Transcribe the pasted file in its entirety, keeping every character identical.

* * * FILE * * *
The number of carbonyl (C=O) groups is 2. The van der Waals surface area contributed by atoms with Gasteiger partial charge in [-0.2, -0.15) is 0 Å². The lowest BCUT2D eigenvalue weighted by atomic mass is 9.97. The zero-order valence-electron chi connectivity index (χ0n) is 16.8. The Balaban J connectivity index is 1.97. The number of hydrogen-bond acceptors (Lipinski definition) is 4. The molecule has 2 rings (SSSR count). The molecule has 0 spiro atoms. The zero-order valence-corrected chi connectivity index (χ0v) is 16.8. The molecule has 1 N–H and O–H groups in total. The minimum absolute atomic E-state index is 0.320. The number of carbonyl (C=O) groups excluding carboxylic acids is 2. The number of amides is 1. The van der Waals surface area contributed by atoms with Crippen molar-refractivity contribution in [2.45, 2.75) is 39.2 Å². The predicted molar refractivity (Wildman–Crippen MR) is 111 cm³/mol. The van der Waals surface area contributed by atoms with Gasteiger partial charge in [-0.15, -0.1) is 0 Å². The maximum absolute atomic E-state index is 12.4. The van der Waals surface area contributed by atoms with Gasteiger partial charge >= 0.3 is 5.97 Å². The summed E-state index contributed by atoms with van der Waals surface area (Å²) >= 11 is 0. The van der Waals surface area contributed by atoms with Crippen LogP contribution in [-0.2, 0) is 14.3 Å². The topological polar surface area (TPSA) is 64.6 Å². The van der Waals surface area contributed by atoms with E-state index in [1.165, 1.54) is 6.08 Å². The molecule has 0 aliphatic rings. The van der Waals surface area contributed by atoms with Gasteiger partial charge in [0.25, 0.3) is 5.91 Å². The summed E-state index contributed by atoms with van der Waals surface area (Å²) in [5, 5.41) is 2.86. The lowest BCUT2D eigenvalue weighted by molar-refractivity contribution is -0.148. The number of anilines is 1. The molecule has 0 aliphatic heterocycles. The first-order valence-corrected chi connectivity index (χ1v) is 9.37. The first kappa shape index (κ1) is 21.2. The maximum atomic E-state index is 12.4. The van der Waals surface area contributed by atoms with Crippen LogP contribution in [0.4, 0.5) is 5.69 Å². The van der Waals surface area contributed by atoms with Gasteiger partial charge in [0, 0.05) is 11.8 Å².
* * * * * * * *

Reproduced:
The number of carbonyl (C=O) groups is 2. The van der Waals surface area contributed by atoms with Gasteiger partial charge in [-0.2, -0.15) is 0 Å². The lowest BCUT2D eigenvalue weighted by atomic mass is 9.97. The zero-order valence-electron chi connectivity index (χ0n) is 16.8. The Balaban J connectivity index is 1.97. The number of hydrogen-bond acceptors (Lipinski definition) is 4. The molecule has 2 rings (SSSR count). The molecule has 0 spiro atoms. The zero-order valence-corrected chi connectivity index (χ0v) is 16.8. The molecule has 1 N–H and O–H groups in total. The minimum absolute atomic E-state index is 0.320. The number of carbonyl (C=O) groups excluding carboxylic acids is 2. The number of amides is 1. The van der Waals surface area contributed by atoms with Crippen molar-refractivity contribution in [2.45, 2.75) is 39.2 Å². The predicted molar refractivity (Wildman–Crippen MR) is 111 cm³/mol. The van der Waals surface area contributed by atoms with Gasteiger partial charge in [-0.15, -0.1) is 0 Å². The maximum absolute atomic E-state index is 12.4. The van der Waals surface area contributed by atoms with Gasteiger partial charge >= 0.3 is 5.97 Å². The summed E-state index contributed by atoms with van der Waals surface area (Å²) >= 11 is 0. The van der Waals surface area contributed by atoms with Crippen LogP contribution in [-0.2, 0) is 14.3 Å². The topological polar surface area (TPSA) is 64.6 Å². The van der Waals surface area contributed by atoms with E-state index in [1.165, 1.54) is 6.08 Å². The molecule has 0 aliphatic rings. The van der Waals surface area contributed by atoms with Gasteiger partial charge in [0.25, 0.3) is 5.91 Å². The summed E-state index contributed by atoms with van der Waals surface area (Å²) in [5, 5.41) is 2.86. The lowest BCUT2D eigenvalue weighted by molar-refractivity contribution is -0.148. The number of anilines is 1. The molecule has 0 aliphatic heterocycles. The first-order valence-corrected chi connectivity index (χ1v) is 9.37. The first kappa shape index (κ1) is 21.2. The maximum atomic E-state index is 12.4. The van der Waals surface area contributed by atoms with Crippen LogP contribution in [0.4, 0.5) is 5.69 Å². The van der Waals surface area contributed by atoms with Gasteiger partial charge in [0, 0.05) is 11.8 Å².